The current work reports the functional characterization of human induced pluripotent stem cells (iPSCs)- arterial and venous-like endothelial cells (ECs), derived in chemically defined conditions, either in monoculture or seeded in a scaffold with mechanical properties similar to blood vessels. iPSC-derived arterial- and venous-like endothelial cells were obtained in two steps: differentiation of iPSCs into endothelial precursor cells (CD31pos/KDRpos/VE-Cadmed/EphB2neg/COUP-TFneg) followed by their differentiation into arterial and venous-like ECs using a high and low vascular endothelial growth factor (VEGF) concentration. Cells were characterized at gene, protein and functional levels. Functionally, both arterial and venous-like iPSC-derived ECs responded to vasoactive agonists such as thrombin and prostaglandin E2 (PGE2), similar to somatic ECs; however, arterial-like iPSC-derived ECs produced higher nitric oxide (NO) and elongation to shear stress than venous-like iPSC-derived ECs. Both cells adhered, proliferated and prevented platelet activation when seeded in poly(caprolactone) scaffolds. Interestingly, both iPSC-derived ECs cultured in monoculture or in a scaffold showed a different inflammatory profile than somatic ECs. Although both somatic and iPSC-derived ECs responded to tumor necrosis factor-α (TNF-α) by an increase in the expression of intercellular adhesion molecule 1 (ICAM-1), only somatic ECs showed an upregulation in the expression of E-selectin or vascular cell adhesion molecule 1 (VCAM-1).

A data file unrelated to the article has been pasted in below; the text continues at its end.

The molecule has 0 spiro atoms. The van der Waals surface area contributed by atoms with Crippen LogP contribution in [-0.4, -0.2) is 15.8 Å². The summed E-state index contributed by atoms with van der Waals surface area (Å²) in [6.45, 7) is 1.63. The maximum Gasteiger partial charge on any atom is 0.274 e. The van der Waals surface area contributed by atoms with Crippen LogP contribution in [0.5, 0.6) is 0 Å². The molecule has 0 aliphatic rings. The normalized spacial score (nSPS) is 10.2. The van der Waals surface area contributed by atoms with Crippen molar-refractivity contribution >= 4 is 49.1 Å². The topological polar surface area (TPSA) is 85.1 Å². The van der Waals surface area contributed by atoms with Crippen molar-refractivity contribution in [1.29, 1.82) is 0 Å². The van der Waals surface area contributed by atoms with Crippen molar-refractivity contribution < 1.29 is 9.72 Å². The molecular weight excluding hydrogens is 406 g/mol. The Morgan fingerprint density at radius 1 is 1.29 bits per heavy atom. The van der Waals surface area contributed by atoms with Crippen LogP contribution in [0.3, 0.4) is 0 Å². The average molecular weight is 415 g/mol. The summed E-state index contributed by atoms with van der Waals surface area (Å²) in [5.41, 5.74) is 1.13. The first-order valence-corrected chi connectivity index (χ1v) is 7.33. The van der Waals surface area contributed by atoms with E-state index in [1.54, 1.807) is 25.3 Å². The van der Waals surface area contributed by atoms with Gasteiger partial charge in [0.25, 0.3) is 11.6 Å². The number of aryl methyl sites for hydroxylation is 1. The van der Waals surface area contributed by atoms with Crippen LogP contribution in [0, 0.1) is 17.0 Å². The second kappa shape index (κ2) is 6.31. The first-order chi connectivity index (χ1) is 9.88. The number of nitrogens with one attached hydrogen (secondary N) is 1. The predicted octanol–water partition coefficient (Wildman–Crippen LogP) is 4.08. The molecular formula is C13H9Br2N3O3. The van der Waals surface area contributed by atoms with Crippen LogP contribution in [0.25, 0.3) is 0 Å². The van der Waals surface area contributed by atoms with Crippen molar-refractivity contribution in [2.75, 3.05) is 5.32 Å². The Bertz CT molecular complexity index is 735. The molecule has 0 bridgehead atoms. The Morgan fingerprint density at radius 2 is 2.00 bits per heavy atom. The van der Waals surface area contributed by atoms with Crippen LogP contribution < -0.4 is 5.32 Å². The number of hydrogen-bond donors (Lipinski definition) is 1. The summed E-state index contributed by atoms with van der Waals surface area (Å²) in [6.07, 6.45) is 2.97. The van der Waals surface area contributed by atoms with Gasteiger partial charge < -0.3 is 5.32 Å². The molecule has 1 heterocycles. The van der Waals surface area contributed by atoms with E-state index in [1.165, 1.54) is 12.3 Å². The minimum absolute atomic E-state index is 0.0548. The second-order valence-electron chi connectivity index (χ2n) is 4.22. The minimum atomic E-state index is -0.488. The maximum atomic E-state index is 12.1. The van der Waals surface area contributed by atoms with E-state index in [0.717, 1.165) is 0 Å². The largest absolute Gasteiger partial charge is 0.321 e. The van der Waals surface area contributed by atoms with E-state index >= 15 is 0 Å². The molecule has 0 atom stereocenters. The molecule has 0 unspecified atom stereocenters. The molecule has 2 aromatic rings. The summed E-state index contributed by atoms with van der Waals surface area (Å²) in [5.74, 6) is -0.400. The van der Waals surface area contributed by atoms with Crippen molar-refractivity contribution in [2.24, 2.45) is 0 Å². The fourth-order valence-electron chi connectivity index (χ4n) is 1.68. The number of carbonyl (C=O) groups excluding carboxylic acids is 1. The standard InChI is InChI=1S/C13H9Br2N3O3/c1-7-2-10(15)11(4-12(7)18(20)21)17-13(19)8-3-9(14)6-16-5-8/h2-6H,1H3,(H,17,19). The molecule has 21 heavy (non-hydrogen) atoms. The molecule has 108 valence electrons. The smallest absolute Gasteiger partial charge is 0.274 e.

|Titolo:||Functional characterization of ipsC-derived arterial- and venous-like endothelial cells|
|Data di pubblicazione:||2019|
|Appare nelle tipologie:||1.1 Articolo su Rivista/Article|